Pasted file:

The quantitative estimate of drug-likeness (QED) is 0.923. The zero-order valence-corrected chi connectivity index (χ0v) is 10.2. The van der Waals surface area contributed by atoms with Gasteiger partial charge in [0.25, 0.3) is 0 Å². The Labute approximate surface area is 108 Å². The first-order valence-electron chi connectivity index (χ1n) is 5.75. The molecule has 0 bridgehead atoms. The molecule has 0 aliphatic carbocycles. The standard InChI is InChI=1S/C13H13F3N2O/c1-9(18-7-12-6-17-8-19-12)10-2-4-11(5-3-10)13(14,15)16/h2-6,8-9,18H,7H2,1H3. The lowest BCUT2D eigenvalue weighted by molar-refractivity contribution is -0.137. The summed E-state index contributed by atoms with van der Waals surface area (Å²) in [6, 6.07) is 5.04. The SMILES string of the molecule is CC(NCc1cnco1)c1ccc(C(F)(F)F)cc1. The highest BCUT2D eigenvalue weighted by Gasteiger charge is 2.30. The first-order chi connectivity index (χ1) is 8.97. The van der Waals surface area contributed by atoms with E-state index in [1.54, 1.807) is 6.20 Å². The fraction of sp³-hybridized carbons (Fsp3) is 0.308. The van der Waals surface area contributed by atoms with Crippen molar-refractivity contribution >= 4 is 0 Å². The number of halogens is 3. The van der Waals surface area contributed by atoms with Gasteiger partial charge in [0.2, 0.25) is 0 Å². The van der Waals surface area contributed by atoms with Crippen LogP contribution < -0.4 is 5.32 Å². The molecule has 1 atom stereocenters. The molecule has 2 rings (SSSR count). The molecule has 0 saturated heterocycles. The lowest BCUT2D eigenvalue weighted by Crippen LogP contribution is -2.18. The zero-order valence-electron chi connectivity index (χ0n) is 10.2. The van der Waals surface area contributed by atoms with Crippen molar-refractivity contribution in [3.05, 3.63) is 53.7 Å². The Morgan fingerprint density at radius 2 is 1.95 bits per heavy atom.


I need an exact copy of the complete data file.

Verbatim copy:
The quantitative estimate of drug-likeness (QED) is 0.923. The zero-order valence-corrected chi connectivity index (χ0v) is 10.2. The van der Waals surface area contributed by atoms with Gasteiger partial charge in [0.25, 0.3) is 0 Å². The Labute approximate surface area is 108 Å². The first-order valence-electron chi connectivity index (χ1n) is 5.75. The molecule has 0 bridgehead atoms. The molecule has 0 aliphatic carbocycles. The standard InChI is InChI=1S/C13H13F3N2O/c1-9(18-7-12-6-17-8-19-12)10-2-4-11(5-3-10)13(14,15)16/h2-6,8-9,18H,7H2,1H3. The lowest BCUT2D eigenvalue weighted by molar-refractivity contribution is -0.137. The summed E-state index contributed by atoms with van der Waals surface area (Å²) in [6, 6.07) is 5.04. The SMILES string of the molecule is CC(NCc1cnco1)c1ccc(C(F)(F)F)cc1. The highest BCUT2D eigenvalue weighted by Gasteiger charge is 2.30. The first-order chi connectivity index (χ1) is 8.97. The van der Waals surface area contributed by atoms with E-state index in [1.54, 1.807) is 6.20 Å². The fraction of sp³-hybridized carbons (Fsp3) is 0.308. The van der Waals surface area contributed by atoms with Crippen molar-refractivity contribution >= 4 is 0 Å². The number of halogens is 3. The van der Waals surface area contributed by atoms with Gasteiger partial charge in [0.2, 0.25) is 0 Å². The van der Waals surface area contributed by atoms with Crippen LogP contribution < -0.4 is 5.32 Å². The molecule has 1 atom stereocenters. The molecule has 2 rings (SSSR count). The molecule has 0 saturated heterocycles. The lowest BCUT2D eigenvalue weighted by Crippen LogP contribution is -2.18. The zero-order valence-electron chi connectivity index (χ0n) is 10.2. The van der Waals surface area contributed by atoms with Crippen molar-refractivity contribution in [3.05, 3.63) is 53.7 Å². The Morgan fingerprint density at radius 2 is 1.95 bits per heavy atom.